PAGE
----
“Evidence is growing that disparities in social and emotional
skills are just as important as academic disparities.”
The Future of Children (Princeton-Brookings) Volume 27 Number 1 Spring 2017
Magic is most commonly mentioned in the context of they’re not being any--as in, "hard work is the only magic, and it's not magic, it's just hard." We're told over and over as educators that there are no magic wands, just high leverage strategies and best practices. But if there is magic, music might be it.
"Music is an effective, almost magical medium for learning and retaining information," says Don McMannis, an expert on children's music. "It activates three different centers of the brain at the same time: language, hearing, and rhythmic motor control. By inducing emotions, it also creates a heightened condition to awareness and mental acuity. Words paired with music are far easier to retain. As an example, most of us can remember the words and meanings of songs we haven't heard for years."
Music has the power to enhance learning in almost every context and content area, but particularly social emotional learning (SEL). The Collaborative for Academic, Social and Emotional Learning (CASEL) defines SEL, “Social and emotional learning is the process through which children and adults acquire and effectively apply the knowledge, attitudes, and skills necessary to understand and manage emotions, set and achieve positive goals, feel and show empathy for others, establish and maintain positive relationships, and make responsible decisions.” How does music impact these skills?
Researchers from the Montreal Neurological Institute and Hospital, Valorie Salimpoor and Dr. Robert Zatorre, explain some of the science behind the magic. Music triggers an intense pleasure response that can lead to dopamine release in the striatal system. “These findings provide neurochemical evidence that intense emotional responses to music involve ancient reward circuitry in the brain,” says Zatorre.
In other words, music cheers us up, and right now, much of our social emotional instruction is focused on just giving our students strategies to feel better: less afraid, less bored, and less anxious. Music, and particularly singing as a group, has been shown to boost not only mood, but also self-esteem and a sense of purpose, while alleviating feelings of stress and depression.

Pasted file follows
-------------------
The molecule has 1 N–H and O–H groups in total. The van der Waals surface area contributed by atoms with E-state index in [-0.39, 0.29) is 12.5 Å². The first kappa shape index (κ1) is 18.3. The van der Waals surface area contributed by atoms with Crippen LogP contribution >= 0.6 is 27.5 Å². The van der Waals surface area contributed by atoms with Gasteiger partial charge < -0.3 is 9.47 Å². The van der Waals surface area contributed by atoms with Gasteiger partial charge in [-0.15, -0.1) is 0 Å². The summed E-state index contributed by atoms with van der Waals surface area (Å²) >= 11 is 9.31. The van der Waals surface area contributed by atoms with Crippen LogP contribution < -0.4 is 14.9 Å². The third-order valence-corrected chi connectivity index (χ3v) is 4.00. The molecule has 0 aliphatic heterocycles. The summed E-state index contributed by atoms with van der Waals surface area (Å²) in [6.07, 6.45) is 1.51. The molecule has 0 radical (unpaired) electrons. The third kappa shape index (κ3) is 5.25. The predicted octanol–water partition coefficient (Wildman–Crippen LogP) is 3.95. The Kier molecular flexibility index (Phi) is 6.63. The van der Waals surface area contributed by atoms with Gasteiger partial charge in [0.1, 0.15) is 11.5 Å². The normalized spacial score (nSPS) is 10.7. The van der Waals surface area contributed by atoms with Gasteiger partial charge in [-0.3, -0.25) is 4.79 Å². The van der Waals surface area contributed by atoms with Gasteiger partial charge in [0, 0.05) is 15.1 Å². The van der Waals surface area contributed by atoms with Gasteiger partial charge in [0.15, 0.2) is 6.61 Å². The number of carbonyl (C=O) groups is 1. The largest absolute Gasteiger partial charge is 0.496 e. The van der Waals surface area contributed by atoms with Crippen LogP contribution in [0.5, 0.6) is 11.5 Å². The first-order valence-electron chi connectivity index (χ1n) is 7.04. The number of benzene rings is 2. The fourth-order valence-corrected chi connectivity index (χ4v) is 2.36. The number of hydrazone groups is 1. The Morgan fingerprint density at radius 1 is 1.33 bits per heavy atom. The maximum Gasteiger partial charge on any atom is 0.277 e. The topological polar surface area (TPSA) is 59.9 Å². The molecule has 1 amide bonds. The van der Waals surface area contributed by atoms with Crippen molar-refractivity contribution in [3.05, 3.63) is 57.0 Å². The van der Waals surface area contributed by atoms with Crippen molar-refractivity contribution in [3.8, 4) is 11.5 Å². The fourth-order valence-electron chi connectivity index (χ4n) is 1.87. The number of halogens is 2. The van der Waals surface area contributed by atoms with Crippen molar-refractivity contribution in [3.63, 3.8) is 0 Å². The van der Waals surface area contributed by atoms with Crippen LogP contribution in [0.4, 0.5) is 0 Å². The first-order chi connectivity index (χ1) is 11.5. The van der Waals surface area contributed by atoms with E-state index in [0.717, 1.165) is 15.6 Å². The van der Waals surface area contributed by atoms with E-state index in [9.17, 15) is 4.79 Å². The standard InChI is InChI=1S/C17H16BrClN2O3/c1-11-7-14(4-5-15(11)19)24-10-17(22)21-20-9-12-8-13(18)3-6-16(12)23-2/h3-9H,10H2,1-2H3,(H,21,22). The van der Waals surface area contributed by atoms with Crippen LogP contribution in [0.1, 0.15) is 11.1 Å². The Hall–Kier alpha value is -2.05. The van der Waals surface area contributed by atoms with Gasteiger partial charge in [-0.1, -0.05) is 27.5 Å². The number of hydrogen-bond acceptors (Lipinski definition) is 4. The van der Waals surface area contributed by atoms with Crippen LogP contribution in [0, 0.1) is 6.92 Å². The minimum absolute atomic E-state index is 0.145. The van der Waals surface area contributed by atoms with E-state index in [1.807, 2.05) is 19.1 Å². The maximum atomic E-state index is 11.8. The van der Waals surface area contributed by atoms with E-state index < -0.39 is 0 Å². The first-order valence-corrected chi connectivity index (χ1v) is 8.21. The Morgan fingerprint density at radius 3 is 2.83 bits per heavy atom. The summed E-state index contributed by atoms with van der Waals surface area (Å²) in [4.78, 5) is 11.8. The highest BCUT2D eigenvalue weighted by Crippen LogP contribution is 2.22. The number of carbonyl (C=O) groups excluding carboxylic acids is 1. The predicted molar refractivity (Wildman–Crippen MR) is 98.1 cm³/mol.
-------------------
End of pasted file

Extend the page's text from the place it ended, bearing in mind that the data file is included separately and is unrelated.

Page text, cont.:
Latricia Wooten, a first-grade Language Arts teacher in Miami’s Brentwood Elementary, uses the SEL curriculum from QuaverEd out of Nashville (so you know the music is top quality!), to help her students identify, communicate, and process their emotions.
“My students face challenges every day. But every, single time I play a QuaverSEL song – every time, I want to say that again — their faces light up. Their day gets better. I am not a music teacher, but I use this beautiful music to motivate and comfort my students.”
In an independently study conducted by SEG Measurement, students taught through the QuaverSEL program achieved "significantly greater growth," and a "broad, positive, across-the-board" impact was observed in students across gender, race and socioeconomic backgrounds.
Given the cited benefits, our students need music-enhanced SEL instruction and support now more than ever. Don't back burner music and SEL during hybrid and distance learning.
Increased immunity anyone? Researcher and journalist Daniel Pink in his 2018 book, When: The Scientific Secrets of Perfect Timing, reported the numerous benefits of singing and making music together. "To me, the most astounding finding was a study that did the following. They measured people’s immunoglobulin levels — which indicates someone’s immune response. Then people sang in a choir. Then they measured again — and people’s immunoglobulin levels increased!"
There are abundant and readily available resources for both music and SEL. QuaverEd's Pre-K to 5 digital curriculum can be easily adapted to remote and hybrid learning and incorporated into any content area. In addition, they offer an SEL song of the month on YouTube and this month's song is in Spanish. (Unico)
Pink also reported that when kids do synchronous activities they become increasingly "pro-social." They are more likely to cooperate, more likely to play with kids that they don't know well and who are not like them, and they are more likely to help others. Singing increases our sensitivity to others. Students can sing and make music together over Zoom or through virtual choir opportunities. The awkwardness fades quickly and the benefits abound.
Music can be a fun way for students to explore other cultures and customs. By learning about different musical traditions, students learn to accept differences in others and celebrate diversity. With the world at our digital fingertips, this is the perfect opportunity to explore the musical heritages of class members, helping students feel seen and valued. The Smithsonian Folk Way Recordings website includes lesson plans for a range of age groups.
Performing can be scary, but it is a little less threatening when the audience is virtual. Performing in front of others is a good opportunity for students to practice a range of social and emotional skills. Besides learning to control anxiety, students also learn how to set goals, gain discipline through practice, and cope when a performance doesn’t go perfectly.
“These are kind of dark times," says school counselor Tyrone Thompkins, who also uses QuaverSEL. "I’m going to do everything I can to make sure I give my students everything they need to make it through."
If you are currently using an SEL curriculum that does not capitalize on the magic of music, then you are working way too hard for a greatly reduced impact. If you had a magic wand, wouldn't you use it?